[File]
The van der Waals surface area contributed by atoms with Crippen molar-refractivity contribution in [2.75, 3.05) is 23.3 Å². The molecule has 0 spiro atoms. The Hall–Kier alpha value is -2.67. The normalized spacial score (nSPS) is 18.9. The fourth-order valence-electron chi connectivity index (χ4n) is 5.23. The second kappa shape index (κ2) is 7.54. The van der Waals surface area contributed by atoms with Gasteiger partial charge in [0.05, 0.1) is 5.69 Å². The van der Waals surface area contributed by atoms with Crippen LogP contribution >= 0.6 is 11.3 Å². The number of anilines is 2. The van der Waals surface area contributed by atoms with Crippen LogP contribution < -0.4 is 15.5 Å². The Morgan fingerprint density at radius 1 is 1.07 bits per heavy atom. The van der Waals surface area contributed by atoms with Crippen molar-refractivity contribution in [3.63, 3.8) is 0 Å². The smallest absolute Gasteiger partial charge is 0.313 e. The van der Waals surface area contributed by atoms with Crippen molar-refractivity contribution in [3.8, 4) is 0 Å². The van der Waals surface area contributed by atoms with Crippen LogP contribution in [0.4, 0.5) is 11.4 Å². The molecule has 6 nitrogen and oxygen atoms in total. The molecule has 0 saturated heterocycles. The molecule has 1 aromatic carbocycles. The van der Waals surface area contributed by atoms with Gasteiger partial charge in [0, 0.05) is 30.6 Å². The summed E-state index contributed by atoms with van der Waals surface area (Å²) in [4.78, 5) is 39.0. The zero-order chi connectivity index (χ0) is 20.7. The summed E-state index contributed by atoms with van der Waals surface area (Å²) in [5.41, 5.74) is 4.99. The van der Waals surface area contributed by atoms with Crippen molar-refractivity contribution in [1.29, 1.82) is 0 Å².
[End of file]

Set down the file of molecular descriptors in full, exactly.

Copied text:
The van der Waals surface area contributed by atoms with Crippen molar-refractivity contribution in [2.75, 3.05) is 23.3 Å². The molecule has 0 spiro atoms. The Hall–Kier alpha value is -2.67. The normalized spacial score (nSPS) is 18.9. The fourth-order valence-electron chi connectivity index (χ4n) is 5.23. The second kappa shape index (κ2) is 7.54. The van der Waals surface area contributed by atoms with Gasteiger partial charge in [0.05, 0.1) is 5.69 Å². The van der Waals surface area contributed by atoms with Crippen LogP contribution >= 0.6 is 11.3 Å². The number of anilines is 2. The van der Waals surface area contributed by atoms with Crippen LogP contribution < -0.4 is 15.5 Å². The Morgan fingerprint density at radius 1 is 1.07 bits per heavy atom. The van der Waals surface area contributed by atoms with Crippen molar-refractivity contribution in [3.63, 3.8) is 0 Å². The smallest absolute Gasteiger partial charge is 0.313 e. The van der Waals surface area contributed by atoms with Crippen molar-refractivity contribution in [3.8, 4) is 0 Å². The van der Waals surface area contributed by atoms with Crippen LogP contribution in [0.4, 0.5) is 11.4 Å². The molecule has 6 nitrogen and oxygen atoms in total. The molecule has 0 saturated heterocycles. The molecule has 1 aromatic carbocycles. The van der Waals surface area contributed by atoms with Gasteiger partial charge in [0, 0.05) is 30.6 Å². The summed E-state index contributed by atoms with van der Waals surface area (Å²) in [4.78, 5) is 39.0. The zero-order chi connectivity index (χ0) is 20.7. The summed E-state index contributed by atoms with van der Waals surface area (Å²) in [5.41, 5.74) is 4.99. The van der Waals surface area contributed by atoms with Crippen molar-refractivity contribution in [1.29, 1.82) is 0 Å².